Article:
“Harry is one of those kids with no fear of water. He terrified me last summer around any pool, as he showed no hesitation about jumping right in. I put him in a floatation vest, which furthered his false sense of confidence,” shares Harry’s mom, member Carley Fisher-Maltese. Teaching Harry to swim became a priority before another season was spent poised for rescue at the pool’s edge.
Harry started group swim classes with Aquatics Instructor Corina Simms, after high recommendations of her and the Center’s Aquatics Programs. Washed away were Harry’s days of free floating granted by his inflatable vest. “It was time to break the bad habits and false security the floatation vest provided. I recommended an instructional swim belt, a better tool when learning to swim,” informs Corina. The first day of swim class was a challenge. Harry was accustomed to more independence from his vest-wearing times. His water kingdom was transforming.
Quickly, Harry started to enjoy the group lessons. After only a few months, 27-month-old Harry was treading water, traveling to the pool’s side, and pulling himself out on his own. Success stories like his are perhaps why the American Academy of Pediatrics (AAP) recently expanded their guidelines to suggest swimming classes for younger children as well.
The AAP’s previous guidelines recommended most children ages 4 and older learn to swim. Current evidence indicates even younger children (ages 1 to 4), who have had formal swimming instruction, benefit from a reduced risk of drowning. Therefore, the AAP is no longer opposed to swim classes for younger children. Their current recommendation is for parents to decide, on an individual basis, whether to enroll a child in swim lessons. This should be determined by the child’s frequency of exposure to water, emotional development, physical abilities, and certain health concerns related to pool water infections and pool chemicals.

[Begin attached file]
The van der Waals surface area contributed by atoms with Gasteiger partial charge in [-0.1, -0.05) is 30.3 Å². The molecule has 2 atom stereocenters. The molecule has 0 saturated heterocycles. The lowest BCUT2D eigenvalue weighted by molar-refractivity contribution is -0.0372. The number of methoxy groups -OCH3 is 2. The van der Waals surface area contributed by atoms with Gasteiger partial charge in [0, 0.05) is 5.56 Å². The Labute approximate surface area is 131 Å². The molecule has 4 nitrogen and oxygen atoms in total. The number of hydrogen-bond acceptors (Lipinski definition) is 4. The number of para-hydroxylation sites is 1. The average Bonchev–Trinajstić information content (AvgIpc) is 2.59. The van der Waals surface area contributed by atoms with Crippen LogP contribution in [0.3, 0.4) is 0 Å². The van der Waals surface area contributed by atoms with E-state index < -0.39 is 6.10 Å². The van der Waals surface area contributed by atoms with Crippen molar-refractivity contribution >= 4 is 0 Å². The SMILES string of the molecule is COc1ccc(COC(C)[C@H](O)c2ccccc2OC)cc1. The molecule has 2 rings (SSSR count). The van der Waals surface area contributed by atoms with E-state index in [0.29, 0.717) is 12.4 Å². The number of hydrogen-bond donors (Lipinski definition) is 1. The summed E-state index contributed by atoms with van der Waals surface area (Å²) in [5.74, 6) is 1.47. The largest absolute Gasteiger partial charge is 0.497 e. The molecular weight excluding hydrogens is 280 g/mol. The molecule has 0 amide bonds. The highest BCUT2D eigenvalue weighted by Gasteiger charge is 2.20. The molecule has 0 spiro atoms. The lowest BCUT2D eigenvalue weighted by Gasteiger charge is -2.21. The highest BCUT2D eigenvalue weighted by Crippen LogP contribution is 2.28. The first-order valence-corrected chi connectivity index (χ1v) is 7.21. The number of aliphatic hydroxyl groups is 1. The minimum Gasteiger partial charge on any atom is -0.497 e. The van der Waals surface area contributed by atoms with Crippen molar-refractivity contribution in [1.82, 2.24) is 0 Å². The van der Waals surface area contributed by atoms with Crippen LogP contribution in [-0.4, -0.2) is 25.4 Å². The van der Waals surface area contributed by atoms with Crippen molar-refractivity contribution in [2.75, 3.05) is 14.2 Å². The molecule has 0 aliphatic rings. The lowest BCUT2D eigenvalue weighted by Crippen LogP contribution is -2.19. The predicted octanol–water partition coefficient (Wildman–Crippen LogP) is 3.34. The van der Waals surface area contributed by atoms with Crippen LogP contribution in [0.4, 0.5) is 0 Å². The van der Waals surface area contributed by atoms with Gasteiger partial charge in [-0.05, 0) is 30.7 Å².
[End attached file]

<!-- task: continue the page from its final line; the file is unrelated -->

The quality of instruction can have a huge impact. “I like how Corina focuses on water safety skills with a foundation based on the Red Cross guidelines. My husband and I are not interested in Harry being an Olympic swimmer, at this point. Our goal is for him to safely enjoy the water,” provides Carley.
As with any instruction, swimming lessons must be age appropriate. Aquatic programs are structured around a typical child’s development at any given age. The youngest participants are usually best enrolled in a parent-and-me type class. Parents and children can experience water fun while the child becomes familiar with water in the security of a parent’s arms. As they advance, they can go bravely one-on-one with an instructor.
Teaching an Old Doggy-Paddler New Tricks
With an adult, there is often a lifelong psyche to surmount, created from worries, habits, experience, and news that reports swimming events of Olympic proportions (overwhelming) and stories of tragic drownings (fearful). Not to mention, some adults feel self-conscious clad in a swimsuit just lounging by the pool. The Center’s Aquatic Center is comfortable and welcomes all skill levels and age groups.
“The atmosphere is not intimidating. I never feel like a spectacle,” shares one 50-year-old member enrolled in the adult swim program. Often, seniors can be found splashing through an aquatic workout, some established swimmers and others using floatable noodles to accomplish arthritis relief. “It’s safe here. There is always a lifeguard and certified instructor available,” shares one hearty senior on how he’s free to live out his Jacques Cousteau fantasy at the Center pool.